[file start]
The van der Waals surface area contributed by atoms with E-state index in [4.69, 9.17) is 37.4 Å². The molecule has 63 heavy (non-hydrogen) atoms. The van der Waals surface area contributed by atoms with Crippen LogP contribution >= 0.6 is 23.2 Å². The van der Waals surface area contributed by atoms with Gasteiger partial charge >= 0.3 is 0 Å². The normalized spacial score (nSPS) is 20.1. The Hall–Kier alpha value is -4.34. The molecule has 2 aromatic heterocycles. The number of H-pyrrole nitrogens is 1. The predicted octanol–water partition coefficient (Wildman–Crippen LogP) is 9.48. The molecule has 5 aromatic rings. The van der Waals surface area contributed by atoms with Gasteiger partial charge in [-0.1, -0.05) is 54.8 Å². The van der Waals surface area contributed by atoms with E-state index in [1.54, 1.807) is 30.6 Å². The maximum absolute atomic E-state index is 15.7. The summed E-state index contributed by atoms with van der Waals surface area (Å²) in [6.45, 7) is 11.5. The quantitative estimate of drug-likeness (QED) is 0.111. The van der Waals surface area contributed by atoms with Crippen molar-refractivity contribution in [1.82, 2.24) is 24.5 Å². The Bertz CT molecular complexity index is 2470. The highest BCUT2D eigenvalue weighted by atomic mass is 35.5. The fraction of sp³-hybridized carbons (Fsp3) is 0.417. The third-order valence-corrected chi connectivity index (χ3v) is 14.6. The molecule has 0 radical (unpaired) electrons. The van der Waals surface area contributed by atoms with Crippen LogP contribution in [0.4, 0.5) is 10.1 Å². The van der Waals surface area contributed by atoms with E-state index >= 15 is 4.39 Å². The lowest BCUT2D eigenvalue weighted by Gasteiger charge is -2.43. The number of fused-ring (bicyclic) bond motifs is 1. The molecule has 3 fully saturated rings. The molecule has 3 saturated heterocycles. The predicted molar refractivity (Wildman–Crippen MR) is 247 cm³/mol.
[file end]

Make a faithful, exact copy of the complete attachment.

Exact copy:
The van der Waals surface area contributed by atoms with E-state index in [4.69, 9.17) is 37.4 Å². The molecule has 63 heavy (non-hydrogen) atoms. The van der Waals surface area contributed by atoms with Crippen LogP contribution >= 0.6 is 23.2 Å². The van der Waals surface area contributed by atoms with Gasteiger partial charge >= 0.3 is 0 Å². The normalized spacial score (nSPS) is 20.1. The Hall–Kier alpha value is -4.34. The molecule has 2 aromatic heterocycles. The number of H-pyrrole nitrogens is 1. The predicted octanol–water partition coefficient (Wildman–Crippen LogP) is 9.48. The molecule has 5 aromatic rings. The van der Waals surface area contributed by atoms with Gasteiger partial charge in [-0.1, -0.05) is 54.8 Å². The van der Waals surface area contributed by atoms with E-state index in [1.54, 1.807) is 30.6 Å². The maximum absolute atomic E-state index is 15.7. The summed E-state index contributed by atoms with van der Waals surface area (Å²) in [6.45, 7) is 11.5. The quantitative estimate of drug-likeness (QED) is 0.111. The van der Waals surface area contributed by atoms with Crippen molar-refractivity contribution in [1.82, 2.24) is 24.5 Å². The Bertz CT molecular complexity index is 2470. The highest BCUT2D eigenvalue weighted by atomic mass is 35.5. The fraction of sp³-hybridized carbons (Fsp3) is 0.417. The third-order valence-corrected chi connectivity index (χ3v) is 14.6. The molecule has 0 radical (unpaired) electrons. The van der Waals surface area contributed by atoms with Crippen LogP contribution in [0.4, 0.5) is 10.1 Å². The van der Waals surface area contributed by atoms with E-state index >= 15 is 4.39 Å². The lowest BCUT2D eigenvalue weighted by Gasteiger charge is -2.43. The number of fused-ring (bicyclic) bond motifs is 1. The molecule has 3 fully saturated rings. The molecule has 3 saturated heterocycles. The predicted molar refractivity (Wildman–Crippen MR) is 247 cm³/mol.